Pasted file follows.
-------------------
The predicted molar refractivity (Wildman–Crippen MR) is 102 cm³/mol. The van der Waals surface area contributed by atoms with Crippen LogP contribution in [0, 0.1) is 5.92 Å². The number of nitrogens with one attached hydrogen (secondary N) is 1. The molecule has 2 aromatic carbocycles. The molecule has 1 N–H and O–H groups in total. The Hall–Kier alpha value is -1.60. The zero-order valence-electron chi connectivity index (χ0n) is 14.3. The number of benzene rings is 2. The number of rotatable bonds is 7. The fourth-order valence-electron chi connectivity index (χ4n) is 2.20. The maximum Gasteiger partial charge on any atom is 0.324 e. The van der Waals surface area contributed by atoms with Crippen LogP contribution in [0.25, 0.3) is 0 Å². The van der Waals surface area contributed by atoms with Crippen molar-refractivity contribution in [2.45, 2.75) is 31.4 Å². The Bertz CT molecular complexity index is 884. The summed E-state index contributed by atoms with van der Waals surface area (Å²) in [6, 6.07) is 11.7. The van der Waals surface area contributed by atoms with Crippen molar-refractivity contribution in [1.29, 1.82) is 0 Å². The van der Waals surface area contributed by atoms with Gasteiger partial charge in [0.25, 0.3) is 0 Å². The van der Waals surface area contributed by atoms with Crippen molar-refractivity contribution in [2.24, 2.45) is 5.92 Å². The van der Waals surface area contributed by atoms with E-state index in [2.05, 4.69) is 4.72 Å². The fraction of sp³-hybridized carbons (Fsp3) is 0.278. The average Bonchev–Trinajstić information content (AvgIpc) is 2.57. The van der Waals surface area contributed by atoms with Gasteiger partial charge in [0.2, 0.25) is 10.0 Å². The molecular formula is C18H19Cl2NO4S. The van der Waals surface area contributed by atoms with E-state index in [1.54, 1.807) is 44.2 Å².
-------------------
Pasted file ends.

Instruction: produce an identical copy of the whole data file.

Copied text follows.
The predicted molar refractivity (Wildman–Crippen MR) is 102 cm³/mol. The van der Waals surface area contributed by atoms with Crippen LogP contribution in [0, 0.1) is 5.92 Å². The number of nitrogens with one attached hydrogen (secondary N) is 1. The molecule has 2 aromatic carbocycles. The molecule has 1 N–H and O–H groups in total. The Hall–Kier alpha value is -1.60. The zero-order valence-electron chi connectivity index (χ0n) is 14.3. The number of benzene rings is 2. The number of rotatable bonds is 7. The fourth-order valence-electron chi connectivity index (χ4n) is 2.20. The maximum Gasteiger partial charge on any atom is 0.324 e. The van der Waals surface area contributed by atoms with Crippen LogP contribution in [0.25, 0.3) is 0 Å². The van der Waals surface area contributed by atoms with Crippen molar-refractivity contribution in [2.45, 2.75) is 31.4 Å². The Bertz CT molecular complexity index is 884. The summed E-state index contributed by atoms with van der Waals surface area (Å²) in [6, 6.07) is 11.7. The van der Waals surface area contributed by atoms with Crippen molar-refractivity contribution in [1.29, 1.82) is 0 Å². The van der Waals surface area contributed by atoms with Gasteiger partial charge in [0.25, 0.3) is 0 Å². The van der Waals surface area contributed by atoms with Crippen molar-refractivity contribution in [2.24, 2.45) is 5.92 Å². The van der Waals surface area contributed by atoms with E-state index in [2.05, 4.69) is 4.72 Å². The fraction of sp³-hybridized carbons (Fsp3) is 0.278. The average Bonchev–Trinajstić information content (AvgIpc) is 2.57. The van der Waals surface area contributed by atoms with Gasteiger partial charge in [0.2, 0.25) is 10.0 Å². The molecular formula is C18H19Cl2NO4S. The van der Waals surface area contributed by atoms with E-state index in [1.54, 1.807) is 44.2 Å².